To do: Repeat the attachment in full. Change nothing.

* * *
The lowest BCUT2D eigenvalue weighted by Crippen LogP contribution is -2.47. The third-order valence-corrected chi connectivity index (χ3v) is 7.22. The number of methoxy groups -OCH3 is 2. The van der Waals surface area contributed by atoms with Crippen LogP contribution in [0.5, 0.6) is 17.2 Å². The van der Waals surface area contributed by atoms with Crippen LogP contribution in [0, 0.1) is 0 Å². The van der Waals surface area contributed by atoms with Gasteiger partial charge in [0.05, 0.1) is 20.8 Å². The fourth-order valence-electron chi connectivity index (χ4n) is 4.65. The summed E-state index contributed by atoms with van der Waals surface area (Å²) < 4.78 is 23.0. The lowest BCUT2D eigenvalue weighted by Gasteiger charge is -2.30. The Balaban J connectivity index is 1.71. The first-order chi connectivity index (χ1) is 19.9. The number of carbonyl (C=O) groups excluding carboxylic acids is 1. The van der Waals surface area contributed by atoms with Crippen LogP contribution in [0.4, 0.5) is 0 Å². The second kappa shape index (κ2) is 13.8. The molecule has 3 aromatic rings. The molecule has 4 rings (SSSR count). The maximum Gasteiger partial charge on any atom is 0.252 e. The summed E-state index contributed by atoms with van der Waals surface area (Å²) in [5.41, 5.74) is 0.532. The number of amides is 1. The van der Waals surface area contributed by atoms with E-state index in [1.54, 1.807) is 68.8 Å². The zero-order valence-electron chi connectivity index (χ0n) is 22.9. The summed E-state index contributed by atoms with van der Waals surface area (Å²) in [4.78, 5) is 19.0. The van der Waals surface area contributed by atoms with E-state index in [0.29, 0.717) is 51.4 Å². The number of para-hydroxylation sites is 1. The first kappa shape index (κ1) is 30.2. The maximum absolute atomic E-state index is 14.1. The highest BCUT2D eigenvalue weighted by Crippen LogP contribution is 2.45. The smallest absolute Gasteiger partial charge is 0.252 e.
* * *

The lowest BCUT2D eigenvalue weighted by Crippen LogP contribution is -2.47. The third-order valence-corrected chi connectivity index (χ3v) is 7.22. The number of methoxy groups -OCH3 is 2. The van der Waals surface area contributed by atoms with Crippen LogP contribution in [0.5, 0.6) is 17.2 Å². The van der Waals surface area contributed by atoms with Crippen LogP contribution in [0, 0.1) is 0 Å². The van der Waals surface area contributed by atoms with Gasteiger partial charge in [0.05, 0.1) is 20.8 Å². The fourth-order valence-electron chi connectivity index (χ4n) is 4.65. The summed E-state index contributed by atoms with van der Waals surface area (Å²) < 4.78 is 23.0. The lowest BCUT2D eigenvalue weighted by Gasteiger charge is -2.30. The Balaban J connectivity index is 1.71. The first-order chi connectivity index (χ1) is 19.9. The number of carbonyl (C=O) groups excluding carboxylic acids is 1. The van der Waals surface area contributed by atoms with Crippen LogP contribution in [0.4, 0.5) is 0 Å². The second kappa shape index (κ2) is 13.8. The molecule has 3 aromatic rings. The molecule has 4 rings (SSSR count). The maximum Gasteiger partial charge on any atom is 0.252 e. The summed E-state index contributed by atoms with van der Waals surface area (Å²) in [5.41, 5.74) is 0.532. The number of amides is 1. The van der Waals surface area contributed by atoms with E-state index in [1.54, 1.807) is 68.8 Å². The zero-order valence-electron chi connectivity index (χ0n) is 22.9. The summed E-state index contributed by atoms with van der Waals surface area (Å²) in [4.78, 5) is 19.0. The van der Waals surface area contributed by atoms with E-state index in [0.29, 0.717) is 51.4 Å². The number of para-hydroxylation sites is 1. The first kappa shape index (κ1) is 30.2. The maximum absolute atomic E-state index is 14.1. The highest BCUT2D eigenvalue weighted by Crippen LogP contribution is 2.45. The smallest absolute Gasteiger partial charge is 0.252 e.